That causes no issues, as we teach our franchisees everything there is to know about our products and services. All we ask for is someone who has great people skills, with the ability to build relationships with customers. Some of our most successful franchise owners had never stepped foot in a garage before joining us - that goes for our male franchisees too.
Women want to earn well, be successful and often want the flexibility to work around their family, now or in the future.
The franchise industry as a whole is getting better at promoting the achievements of women and talking about the particular skill set they bring to any business. But brands looking to address the male to female balance in their networks or attract more women business owners need to continue with more of the same.
Attracting women to a traditionally male dominated industry is about communicating the support and training offered, from the very beginning. It’s about recognising the strengths women have - empathy, assertiveness, adaptability and good time management skills - and explaining how these qualities will complement the existing business model.
Men will often feel comfortable approaching a franchisor with 50-60 per cent of the required skills, confident that they can learn the rest later.
But from my experience in franchise recruitment, I’ve found that women tend to think if they don’t have 100 per cent of the required skills, they can’t do it. Women will question their own ability from the outset, often removing themselves from the process, before it has even begun.
It’s often a confidence thing and that’s why franchising is so great for helping to support, encourage and empower women to realise they can do it and do it exceptionally well.
Women don’t excel in male dominated sectors because they’re women. They would excel in any sector; the difference is they are now empowered to break down previous barriers.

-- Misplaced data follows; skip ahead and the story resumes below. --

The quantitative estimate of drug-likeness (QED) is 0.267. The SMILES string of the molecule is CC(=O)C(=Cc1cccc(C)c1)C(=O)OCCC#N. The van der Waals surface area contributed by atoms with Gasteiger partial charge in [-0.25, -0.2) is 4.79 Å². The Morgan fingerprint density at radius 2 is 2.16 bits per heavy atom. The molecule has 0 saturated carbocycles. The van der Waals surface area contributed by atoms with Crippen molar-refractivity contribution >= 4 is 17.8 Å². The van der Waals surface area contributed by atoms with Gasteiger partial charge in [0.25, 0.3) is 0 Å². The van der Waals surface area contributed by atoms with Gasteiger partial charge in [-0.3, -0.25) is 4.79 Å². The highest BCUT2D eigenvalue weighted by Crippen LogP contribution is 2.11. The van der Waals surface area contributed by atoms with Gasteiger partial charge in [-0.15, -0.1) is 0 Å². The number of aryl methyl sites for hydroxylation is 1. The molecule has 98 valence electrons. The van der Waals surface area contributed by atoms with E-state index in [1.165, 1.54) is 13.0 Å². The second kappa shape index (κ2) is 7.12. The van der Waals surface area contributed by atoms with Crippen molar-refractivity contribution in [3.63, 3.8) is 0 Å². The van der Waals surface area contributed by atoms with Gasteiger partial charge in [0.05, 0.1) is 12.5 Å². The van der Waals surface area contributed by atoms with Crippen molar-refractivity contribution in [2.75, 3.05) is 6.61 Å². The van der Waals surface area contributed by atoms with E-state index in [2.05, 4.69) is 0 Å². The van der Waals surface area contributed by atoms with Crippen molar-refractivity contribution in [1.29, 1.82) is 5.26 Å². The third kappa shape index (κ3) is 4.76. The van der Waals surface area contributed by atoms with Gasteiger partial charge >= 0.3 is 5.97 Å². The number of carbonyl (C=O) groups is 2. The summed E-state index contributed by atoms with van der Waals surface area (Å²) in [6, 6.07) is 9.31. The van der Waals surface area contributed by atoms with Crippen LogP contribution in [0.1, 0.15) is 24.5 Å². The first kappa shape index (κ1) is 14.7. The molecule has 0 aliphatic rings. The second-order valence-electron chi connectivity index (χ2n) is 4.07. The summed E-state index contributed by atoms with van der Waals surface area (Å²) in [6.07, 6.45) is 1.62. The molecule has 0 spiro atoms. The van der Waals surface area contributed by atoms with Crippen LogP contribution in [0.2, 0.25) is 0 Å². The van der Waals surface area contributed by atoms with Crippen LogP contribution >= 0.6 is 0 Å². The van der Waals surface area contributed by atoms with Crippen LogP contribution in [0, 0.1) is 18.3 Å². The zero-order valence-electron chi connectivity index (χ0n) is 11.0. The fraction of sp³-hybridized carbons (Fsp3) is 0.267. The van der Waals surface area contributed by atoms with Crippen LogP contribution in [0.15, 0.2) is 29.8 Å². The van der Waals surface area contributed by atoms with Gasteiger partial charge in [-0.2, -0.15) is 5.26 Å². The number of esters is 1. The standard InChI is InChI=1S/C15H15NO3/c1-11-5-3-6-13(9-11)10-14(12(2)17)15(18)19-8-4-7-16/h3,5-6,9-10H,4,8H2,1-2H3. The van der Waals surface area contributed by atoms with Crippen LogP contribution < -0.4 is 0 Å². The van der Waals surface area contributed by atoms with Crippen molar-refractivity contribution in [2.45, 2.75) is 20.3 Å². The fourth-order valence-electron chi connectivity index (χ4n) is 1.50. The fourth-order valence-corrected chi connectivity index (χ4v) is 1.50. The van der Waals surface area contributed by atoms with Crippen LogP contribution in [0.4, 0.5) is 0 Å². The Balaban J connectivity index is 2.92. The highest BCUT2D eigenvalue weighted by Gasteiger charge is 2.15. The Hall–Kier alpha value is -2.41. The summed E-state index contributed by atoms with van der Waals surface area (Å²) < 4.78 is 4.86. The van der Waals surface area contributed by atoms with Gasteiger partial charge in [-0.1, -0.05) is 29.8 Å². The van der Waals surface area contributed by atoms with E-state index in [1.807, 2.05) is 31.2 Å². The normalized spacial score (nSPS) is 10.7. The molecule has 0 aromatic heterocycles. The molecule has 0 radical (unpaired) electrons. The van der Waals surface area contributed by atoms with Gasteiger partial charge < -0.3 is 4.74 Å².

Quite simply, women make great franchisees. They tend to be process driven, are often used to juggling many different tasks at a time, can lead with both heart and mind and collaborate with others well.
These are sweeping generalisations and, of course, there are exceptions to every rule, but women tend to be more resilient than men and can assert themselves more diplomatically too - especially in matters of business.
Women are hard workers, with a desire to succeed that shouldn’t be underestimated. In my experience, women are just as competitive in business as their male counterparts.
Because they are usually great communicators, they are actively sought out as assets to any customer facing franchise. Brands that promote and encourage success, at all times, will testify that the women in their network will strive to achieve that success.
A franchisee should be hard-working, with a positive attitude and the motivation to succeed. The way I see it, women fit the bill just as much as men do. I encourage women to challenge the status quo by looking into those ‘male dominated’ franchise opportunities - you might know more than you think.